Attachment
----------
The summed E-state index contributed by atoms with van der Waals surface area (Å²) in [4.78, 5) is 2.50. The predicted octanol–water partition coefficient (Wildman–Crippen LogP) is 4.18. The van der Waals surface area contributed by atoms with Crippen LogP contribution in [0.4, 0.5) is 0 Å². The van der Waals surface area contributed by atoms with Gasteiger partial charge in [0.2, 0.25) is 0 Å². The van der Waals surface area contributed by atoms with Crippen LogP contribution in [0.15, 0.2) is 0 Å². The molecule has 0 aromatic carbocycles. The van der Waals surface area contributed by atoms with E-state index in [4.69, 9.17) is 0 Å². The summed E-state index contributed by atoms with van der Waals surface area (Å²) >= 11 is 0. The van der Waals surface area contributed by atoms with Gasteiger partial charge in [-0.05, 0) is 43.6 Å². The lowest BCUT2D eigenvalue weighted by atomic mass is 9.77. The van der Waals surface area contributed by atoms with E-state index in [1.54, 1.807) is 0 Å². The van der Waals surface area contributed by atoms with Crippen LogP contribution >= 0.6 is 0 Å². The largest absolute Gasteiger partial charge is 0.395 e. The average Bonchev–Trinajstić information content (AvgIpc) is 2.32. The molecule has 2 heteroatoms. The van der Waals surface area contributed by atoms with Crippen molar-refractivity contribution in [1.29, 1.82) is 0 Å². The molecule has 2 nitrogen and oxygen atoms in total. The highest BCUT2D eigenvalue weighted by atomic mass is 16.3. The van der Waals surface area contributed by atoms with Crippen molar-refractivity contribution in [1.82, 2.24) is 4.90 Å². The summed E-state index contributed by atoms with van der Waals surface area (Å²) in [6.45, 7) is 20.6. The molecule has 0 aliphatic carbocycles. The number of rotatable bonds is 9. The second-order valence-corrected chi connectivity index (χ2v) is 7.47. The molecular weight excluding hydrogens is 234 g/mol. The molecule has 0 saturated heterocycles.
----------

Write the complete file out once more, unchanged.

The summed E-state index contributed by atoms with van der Waals surface area (Å²) in [4.78, 5) is 2.50. The predicted octanol–water partition coefficient (Wildman–Crippen LogP) is 4.18. The van der Waals surface area contributed by atoms with Crippen LogP contribution in [0.4, 0.5) is 0 Å². The van der Waals surface area contributed by atoms with Gasteiger partial charge in [0.2, 0.25) is 0 Å². The van der Waals surface area contributed by atoms with Crippen LogP contribution in [0.15, 0.2) is 0 Å². The molecule has 0 aromatic carbocycles. The van der Waals surface area contributed by atoms with E-state index in [4.69, 9.17) is 0 Å². The summed E-state index contributed by atoms with van der Waals surface area (Å²) >= 11 is 0. The van der Waals surface area contributed by atoms with Gasteiger partial charge in [-0.05, 0) is 43.6 Å². The lowest BCUT2D eigenvalue weighted by atomic mass is 9.77. The van der Waals surface area contributed by atoms with E-state index in [1.54, 1.807) is 0 Å². The van der Waals surface area contributed by atoms with Crippen LogP contribution >= 0.6 is 0 Å². The largest absolute Gasteiger partial charge is 0.395 e. The average Bonchev–Trinajstić information content (AvgIpc) is 2.32. The molecule has 2 heteroatoms. The van der Waals surface area contributed by atoms with Crippen molar-refractivity contribution in [1.29, 1.82) is 0 Å². The molecule has 2 nitrogen and oxygen atoms in total. The highest BCUT2D eigenvalue weighted by atomic mass is 16.3. The van der Waals surface area contributed by atoms with Crippen molar-refractivity contribution in [1.82, 2.24) is 4.90 Å². The summed E-state index contributed by atoms with van der Waals surface area (Å²) in [6.45, 7) is 20.6. The molecule has 0 aliphatic carbocycles. The number of rotatable bonds is 9. The second-order valence-corrected chi connectivity index (χ2v) is 7.47. The molecular weight excluding hydrogens is 234 g/mol. The molecule has 0 saturated heterocycles.